08 October 2020

Notes from Exile: I think it's October

Me and my best girl, Bryn.
(Carolina Renn Fest)
It felt like October around here for a while last week, but now we are firmly back in August/September. October means faire season, under normal circumstances. It means leaving the house at O'Dark-Thirty to drive two hours and then work all day outdoors with one of my hounds at my side. I may be an accidental Rennie, but a Rennie I am all the same, and I miss it.

Even though my participation there has been tremendously scaled back, my mind has been drifting to a created village in Huntersville, NC, and all the performers and 'fairemly' that I see there every year. I have wished I could have a steaming mug of chai in my hand, trying to keep the excited wolfhound at my side walking calmly so I can drink it rather than wear it. I've missed the shouts of Good Morning from the vendor stalls, seeing my breath (and Bryn's) in the air, and the quiet beauty of the faire before the gates are opened and the tens of thousands of patrons stream through.

I have always loved that part of faire - the part where it's just us there, the way it would be if the grounds were a real, functioning village. The writer (and well-buried actor, if I'm honest) in me loves walking along, imagining that I'm my character: an Irish lass sent with an Irish Wolfhound as a gift for Her Majesty. I love the sway of my hoopskirt as I walk. I love the street performers and vendors already in character, addressing me as 'My Lady' and asking to pet the magnificent beastie at the end of my leash.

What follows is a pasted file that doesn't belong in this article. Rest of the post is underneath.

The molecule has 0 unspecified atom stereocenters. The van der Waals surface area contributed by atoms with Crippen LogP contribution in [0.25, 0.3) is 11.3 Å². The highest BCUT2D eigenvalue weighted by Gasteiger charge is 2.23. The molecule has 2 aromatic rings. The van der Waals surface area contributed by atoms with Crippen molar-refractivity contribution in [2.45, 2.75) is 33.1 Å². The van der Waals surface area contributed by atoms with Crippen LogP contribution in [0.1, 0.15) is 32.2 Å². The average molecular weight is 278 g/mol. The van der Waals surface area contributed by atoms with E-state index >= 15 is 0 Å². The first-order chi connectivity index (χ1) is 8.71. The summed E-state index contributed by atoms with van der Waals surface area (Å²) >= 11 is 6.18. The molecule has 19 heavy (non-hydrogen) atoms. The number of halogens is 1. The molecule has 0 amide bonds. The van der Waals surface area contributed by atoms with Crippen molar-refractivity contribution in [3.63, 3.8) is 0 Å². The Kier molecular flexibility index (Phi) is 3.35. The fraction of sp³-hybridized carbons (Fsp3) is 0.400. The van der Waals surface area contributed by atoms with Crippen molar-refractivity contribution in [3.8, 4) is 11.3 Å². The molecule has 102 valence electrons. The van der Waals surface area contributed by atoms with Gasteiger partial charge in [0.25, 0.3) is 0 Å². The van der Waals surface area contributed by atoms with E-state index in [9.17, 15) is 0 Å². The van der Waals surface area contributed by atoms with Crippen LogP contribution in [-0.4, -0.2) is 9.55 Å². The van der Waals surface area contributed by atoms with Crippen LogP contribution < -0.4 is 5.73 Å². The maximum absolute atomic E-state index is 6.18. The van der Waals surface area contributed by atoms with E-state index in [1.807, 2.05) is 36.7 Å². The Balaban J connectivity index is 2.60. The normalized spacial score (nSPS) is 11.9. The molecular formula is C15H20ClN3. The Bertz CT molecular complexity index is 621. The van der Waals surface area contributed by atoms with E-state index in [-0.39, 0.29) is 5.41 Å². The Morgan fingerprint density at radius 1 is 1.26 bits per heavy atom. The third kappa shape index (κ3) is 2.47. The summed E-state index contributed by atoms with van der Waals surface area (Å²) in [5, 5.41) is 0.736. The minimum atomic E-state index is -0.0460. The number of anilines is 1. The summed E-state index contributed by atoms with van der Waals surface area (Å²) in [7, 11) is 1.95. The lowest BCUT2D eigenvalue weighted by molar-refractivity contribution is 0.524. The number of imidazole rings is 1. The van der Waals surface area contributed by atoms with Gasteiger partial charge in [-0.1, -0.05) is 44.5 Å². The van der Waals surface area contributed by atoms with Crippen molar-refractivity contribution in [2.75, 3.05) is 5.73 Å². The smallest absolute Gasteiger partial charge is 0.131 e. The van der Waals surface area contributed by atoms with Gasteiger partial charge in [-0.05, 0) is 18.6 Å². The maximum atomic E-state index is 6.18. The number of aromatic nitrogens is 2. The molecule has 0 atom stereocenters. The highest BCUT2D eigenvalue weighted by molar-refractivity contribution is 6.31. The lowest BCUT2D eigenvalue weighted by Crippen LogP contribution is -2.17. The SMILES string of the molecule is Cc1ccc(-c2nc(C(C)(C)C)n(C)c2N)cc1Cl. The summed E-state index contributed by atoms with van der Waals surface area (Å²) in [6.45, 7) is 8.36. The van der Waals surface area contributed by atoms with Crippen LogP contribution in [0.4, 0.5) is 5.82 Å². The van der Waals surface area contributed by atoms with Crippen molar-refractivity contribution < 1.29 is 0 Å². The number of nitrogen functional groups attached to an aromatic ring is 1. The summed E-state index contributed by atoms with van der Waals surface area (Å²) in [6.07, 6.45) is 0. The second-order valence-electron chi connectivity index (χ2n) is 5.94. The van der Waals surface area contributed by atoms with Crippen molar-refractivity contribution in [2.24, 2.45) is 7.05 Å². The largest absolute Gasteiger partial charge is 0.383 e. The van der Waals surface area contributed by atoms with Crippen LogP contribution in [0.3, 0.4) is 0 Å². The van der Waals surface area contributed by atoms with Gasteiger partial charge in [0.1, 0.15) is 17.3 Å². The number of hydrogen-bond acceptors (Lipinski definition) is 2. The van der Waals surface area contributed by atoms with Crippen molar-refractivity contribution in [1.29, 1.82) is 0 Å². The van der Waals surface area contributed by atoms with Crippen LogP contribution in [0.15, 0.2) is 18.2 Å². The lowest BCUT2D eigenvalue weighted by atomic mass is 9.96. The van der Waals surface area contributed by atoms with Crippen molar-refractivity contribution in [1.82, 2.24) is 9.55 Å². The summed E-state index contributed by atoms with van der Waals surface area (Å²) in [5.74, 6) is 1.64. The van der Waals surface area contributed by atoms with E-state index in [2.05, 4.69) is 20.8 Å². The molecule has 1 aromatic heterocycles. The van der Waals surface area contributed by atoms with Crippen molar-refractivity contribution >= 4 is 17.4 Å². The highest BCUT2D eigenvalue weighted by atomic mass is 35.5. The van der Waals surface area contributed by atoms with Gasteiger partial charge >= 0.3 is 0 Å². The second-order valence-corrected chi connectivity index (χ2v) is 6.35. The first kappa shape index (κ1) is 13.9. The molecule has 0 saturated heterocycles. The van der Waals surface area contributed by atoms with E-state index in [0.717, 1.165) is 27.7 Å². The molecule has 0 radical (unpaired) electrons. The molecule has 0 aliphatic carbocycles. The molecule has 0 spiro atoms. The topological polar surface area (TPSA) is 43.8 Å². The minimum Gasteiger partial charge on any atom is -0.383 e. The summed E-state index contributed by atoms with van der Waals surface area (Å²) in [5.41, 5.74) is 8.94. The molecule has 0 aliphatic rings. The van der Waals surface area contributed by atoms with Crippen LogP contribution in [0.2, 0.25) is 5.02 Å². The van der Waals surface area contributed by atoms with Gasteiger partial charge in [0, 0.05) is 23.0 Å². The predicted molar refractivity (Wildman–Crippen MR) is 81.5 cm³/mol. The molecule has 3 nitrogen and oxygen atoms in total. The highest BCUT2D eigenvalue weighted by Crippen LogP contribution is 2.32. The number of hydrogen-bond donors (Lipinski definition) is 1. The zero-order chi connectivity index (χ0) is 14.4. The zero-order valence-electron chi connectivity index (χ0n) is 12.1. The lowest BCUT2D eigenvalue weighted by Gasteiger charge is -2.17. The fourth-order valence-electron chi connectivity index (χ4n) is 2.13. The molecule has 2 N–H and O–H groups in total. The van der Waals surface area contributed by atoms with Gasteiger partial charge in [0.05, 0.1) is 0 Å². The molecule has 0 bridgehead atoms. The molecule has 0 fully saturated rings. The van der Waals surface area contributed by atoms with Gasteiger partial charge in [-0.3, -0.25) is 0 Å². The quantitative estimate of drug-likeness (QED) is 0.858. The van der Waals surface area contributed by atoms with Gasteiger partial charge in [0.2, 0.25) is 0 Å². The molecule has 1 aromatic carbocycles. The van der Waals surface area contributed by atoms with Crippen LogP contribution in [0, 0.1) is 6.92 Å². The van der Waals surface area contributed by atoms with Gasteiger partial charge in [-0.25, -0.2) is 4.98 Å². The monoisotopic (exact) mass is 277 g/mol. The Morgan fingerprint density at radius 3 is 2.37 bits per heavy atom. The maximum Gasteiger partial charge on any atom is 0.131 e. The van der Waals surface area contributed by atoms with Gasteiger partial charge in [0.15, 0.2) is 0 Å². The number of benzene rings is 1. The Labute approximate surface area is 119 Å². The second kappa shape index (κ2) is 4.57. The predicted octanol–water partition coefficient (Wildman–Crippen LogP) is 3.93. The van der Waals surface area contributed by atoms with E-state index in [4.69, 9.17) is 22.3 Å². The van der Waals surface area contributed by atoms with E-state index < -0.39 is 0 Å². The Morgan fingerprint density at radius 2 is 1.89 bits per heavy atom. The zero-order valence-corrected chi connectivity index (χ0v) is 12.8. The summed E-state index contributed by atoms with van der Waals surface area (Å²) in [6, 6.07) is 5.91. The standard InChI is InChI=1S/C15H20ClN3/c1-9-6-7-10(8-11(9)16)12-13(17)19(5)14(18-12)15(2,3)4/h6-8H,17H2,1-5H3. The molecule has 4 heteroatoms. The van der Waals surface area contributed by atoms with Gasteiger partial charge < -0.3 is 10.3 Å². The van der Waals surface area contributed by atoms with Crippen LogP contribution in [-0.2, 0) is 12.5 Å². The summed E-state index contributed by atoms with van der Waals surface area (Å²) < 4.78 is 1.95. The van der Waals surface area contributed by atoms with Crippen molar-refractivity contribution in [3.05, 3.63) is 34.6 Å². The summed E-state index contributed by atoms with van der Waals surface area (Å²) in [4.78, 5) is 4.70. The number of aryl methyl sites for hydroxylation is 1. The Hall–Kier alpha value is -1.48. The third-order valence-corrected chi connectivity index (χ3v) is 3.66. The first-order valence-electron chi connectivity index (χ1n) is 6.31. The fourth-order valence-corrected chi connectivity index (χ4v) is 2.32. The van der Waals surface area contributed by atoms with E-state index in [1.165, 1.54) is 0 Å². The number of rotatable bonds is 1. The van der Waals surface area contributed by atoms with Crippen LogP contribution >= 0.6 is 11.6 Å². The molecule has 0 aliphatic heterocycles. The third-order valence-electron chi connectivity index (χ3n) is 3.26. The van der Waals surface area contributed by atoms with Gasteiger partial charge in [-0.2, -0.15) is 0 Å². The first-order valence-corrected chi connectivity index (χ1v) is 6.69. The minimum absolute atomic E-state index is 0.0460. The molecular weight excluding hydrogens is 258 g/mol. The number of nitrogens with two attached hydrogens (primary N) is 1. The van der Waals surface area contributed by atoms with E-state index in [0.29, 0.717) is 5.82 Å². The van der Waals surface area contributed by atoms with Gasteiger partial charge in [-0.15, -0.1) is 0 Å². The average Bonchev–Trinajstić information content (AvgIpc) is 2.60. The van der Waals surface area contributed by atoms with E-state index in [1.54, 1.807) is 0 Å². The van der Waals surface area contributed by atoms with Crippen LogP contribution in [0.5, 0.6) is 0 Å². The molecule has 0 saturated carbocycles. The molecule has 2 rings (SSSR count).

She loves it too - though, in recent years, Bryn has been less apt to stay on a bed in the building we lovingly refer to as the Dog Barn, preferring instead to pull me out to the front to see the people. Ciaragh is the exact opposite - she is unnerved by large crowds and would happily stay glued to a dog bed all day if only the raised beds weren't the proper size for a greyhound and she finds herself slipping off of them onto the floor. 

But neither of the big faires where I work with my dogs happened this year, and the smallish local faire made the decision to close permanently. I keep forgetting how long it has been since one of my girls has surveyed her people from the joust platform in the Southern Kingdom (the Georgia Renaissance Festival) or taken that leisurely walk pre-cannon in the lanes of the Northern Kingdom (the Carolina Renaissance Festival). I forget until one of them noses her way into the guest room-turned-pandemic supply storage and happens upon my straw hat or a stray glove. They press their nose against it, wringing out the last smells of FAIRE, and then look up at me and wag. 

We're holding onto those last smells, the images like the ones above, and the lifelong friendships formed in the early morning fog, over mugs of chai and corset lacing, until we can do all of it again in person. Huzzah, well met, and on to the rest of October!

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